In this case, the study looked at data from nearly 110,000 women who enrolled in the Nurses’ Health Study II from 1989–2013, one of the largest studies of risk factors for serious chronic diseases in women.
James and his team linked data from satellite images of Earth taken at night to the residential address of each study participant. He and his team also considered the influence of night shift work, and factored in detailed information on a variety of health and socioeconomic factors among the participants.
The researchers identified 3,549 incidents of breast cancer among the women in the study. An association between exposure to light at night and breast cancer was seen, not only in premenopausal women and current and past smokers, but also among those women who worked night shifts.
RELATED: Tanning Compound Produces Protective Melanin in Skin Without the Sun
Night nurses and others who work in the evenings and early morning hours have no choice but to be exposed to ample artificial light. Even those of us who do not work the graveyard shift might often look at our televisions, cell phones, laptops, and other artificially lit devices in the evenings.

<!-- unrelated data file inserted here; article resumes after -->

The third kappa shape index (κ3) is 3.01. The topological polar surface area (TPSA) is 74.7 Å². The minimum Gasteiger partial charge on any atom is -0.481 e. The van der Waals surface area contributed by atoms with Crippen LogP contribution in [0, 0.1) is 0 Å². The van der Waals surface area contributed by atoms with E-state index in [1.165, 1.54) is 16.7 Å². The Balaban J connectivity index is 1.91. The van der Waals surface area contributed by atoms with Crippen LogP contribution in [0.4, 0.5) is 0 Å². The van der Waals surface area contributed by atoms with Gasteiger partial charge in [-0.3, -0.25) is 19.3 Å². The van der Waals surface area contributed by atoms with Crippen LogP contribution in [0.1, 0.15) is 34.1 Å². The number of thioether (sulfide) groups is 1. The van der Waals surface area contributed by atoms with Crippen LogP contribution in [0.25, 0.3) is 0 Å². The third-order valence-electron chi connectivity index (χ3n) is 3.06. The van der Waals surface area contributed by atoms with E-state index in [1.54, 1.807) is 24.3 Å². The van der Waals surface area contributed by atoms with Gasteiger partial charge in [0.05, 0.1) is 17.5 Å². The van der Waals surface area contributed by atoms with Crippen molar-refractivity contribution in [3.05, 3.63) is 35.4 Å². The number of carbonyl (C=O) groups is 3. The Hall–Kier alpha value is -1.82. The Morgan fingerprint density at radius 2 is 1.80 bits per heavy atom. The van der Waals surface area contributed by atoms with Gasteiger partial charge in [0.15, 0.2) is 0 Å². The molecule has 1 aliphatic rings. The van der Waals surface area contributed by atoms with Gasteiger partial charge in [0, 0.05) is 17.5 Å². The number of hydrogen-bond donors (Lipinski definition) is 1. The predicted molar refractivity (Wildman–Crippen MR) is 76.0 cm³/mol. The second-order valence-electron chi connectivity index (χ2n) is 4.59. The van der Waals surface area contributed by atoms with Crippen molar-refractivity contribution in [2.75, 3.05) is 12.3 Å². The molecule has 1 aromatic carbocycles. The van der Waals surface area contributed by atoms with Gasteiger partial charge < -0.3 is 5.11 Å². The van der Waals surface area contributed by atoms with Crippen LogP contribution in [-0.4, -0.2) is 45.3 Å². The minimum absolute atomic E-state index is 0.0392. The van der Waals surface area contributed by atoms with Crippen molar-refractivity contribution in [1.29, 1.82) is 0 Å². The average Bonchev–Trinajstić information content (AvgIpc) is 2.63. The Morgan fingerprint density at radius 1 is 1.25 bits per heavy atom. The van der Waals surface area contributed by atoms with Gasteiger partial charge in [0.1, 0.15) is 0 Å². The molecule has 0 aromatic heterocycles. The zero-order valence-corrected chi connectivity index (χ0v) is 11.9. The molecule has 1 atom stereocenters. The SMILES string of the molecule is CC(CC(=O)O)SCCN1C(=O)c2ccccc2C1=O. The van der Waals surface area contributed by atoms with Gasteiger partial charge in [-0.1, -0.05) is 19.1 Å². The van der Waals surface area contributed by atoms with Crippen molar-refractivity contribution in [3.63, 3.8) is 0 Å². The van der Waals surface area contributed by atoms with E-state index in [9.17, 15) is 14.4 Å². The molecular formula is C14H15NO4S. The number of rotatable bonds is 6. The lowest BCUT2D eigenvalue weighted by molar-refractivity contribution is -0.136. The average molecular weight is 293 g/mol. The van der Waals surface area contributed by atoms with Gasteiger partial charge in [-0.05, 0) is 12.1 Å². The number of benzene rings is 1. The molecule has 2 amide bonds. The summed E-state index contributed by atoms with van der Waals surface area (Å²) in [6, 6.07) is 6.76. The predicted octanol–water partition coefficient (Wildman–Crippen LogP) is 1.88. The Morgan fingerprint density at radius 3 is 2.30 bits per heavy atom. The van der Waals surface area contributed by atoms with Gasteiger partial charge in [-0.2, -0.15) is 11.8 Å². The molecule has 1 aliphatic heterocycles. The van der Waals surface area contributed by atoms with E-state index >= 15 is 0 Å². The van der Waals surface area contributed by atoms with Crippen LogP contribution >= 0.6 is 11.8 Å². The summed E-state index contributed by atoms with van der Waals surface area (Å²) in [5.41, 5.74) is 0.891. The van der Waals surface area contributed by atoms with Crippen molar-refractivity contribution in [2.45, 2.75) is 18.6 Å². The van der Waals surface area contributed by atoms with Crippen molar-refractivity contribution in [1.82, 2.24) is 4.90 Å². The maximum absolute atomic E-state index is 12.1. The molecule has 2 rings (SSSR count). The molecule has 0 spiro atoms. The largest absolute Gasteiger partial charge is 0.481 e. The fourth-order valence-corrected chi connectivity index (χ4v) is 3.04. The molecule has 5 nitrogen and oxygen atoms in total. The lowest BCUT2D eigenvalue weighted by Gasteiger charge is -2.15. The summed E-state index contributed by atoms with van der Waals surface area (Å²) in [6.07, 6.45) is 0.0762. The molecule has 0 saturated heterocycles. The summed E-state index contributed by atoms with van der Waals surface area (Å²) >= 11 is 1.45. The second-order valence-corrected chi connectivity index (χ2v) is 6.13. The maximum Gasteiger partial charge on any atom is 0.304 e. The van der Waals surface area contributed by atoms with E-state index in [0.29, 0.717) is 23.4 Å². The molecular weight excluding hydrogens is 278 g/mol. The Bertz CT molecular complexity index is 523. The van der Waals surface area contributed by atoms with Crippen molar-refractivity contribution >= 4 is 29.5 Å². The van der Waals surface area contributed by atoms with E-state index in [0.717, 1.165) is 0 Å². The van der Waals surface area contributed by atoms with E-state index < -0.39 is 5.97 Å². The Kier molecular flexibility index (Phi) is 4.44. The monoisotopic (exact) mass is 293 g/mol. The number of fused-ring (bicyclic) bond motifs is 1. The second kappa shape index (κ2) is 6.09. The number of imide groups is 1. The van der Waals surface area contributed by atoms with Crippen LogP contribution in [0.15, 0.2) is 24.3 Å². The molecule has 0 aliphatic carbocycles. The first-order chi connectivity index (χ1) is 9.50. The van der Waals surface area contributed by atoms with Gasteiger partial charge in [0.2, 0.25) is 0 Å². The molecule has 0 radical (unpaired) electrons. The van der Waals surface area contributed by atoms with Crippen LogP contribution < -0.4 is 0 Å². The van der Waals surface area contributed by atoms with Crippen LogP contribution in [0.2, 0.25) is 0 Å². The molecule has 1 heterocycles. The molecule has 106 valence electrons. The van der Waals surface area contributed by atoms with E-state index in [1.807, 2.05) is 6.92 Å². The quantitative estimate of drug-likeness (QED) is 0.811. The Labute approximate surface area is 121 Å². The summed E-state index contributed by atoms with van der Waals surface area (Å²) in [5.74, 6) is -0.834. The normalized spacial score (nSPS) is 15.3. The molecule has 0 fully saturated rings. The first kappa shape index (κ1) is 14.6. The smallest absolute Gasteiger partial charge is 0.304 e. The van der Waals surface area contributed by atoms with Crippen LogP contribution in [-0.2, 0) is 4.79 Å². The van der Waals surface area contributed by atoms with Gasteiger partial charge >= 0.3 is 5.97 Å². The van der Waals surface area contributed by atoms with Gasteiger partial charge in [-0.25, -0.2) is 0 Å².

Street lamps, neon business signs, and other artificial outdoor lighting surround many of our homes. All of this begs the question: Can even short-term, yet regular, exposure to artificial light at night also lead to health problems?
“Although our study did not examine this question, previous studies have shown that exposure to light from electronic devices may suppress melatonin and shift the circadian clock,” James said. “I do not think we know enough to say exactly how frequent or chronic exposure to this type of light would have to be to influence health outcomes.”
Women aren’t the only ones at potential risk, either.
James said that other prior research has suggested that night shift work and exposure to light at night could be linked to several types of cancer, including prostate cancer.
Increased incidences of diabetes, heart disease and obesity related to the same factors have also been reported.
“So, the risks of exposure to light at night may not be confined to women,” James said, “but again, this area requires a great deal more research before we can make definitive recommendations.”
WATCH: Light Pollution Is More Dangerous Than You Think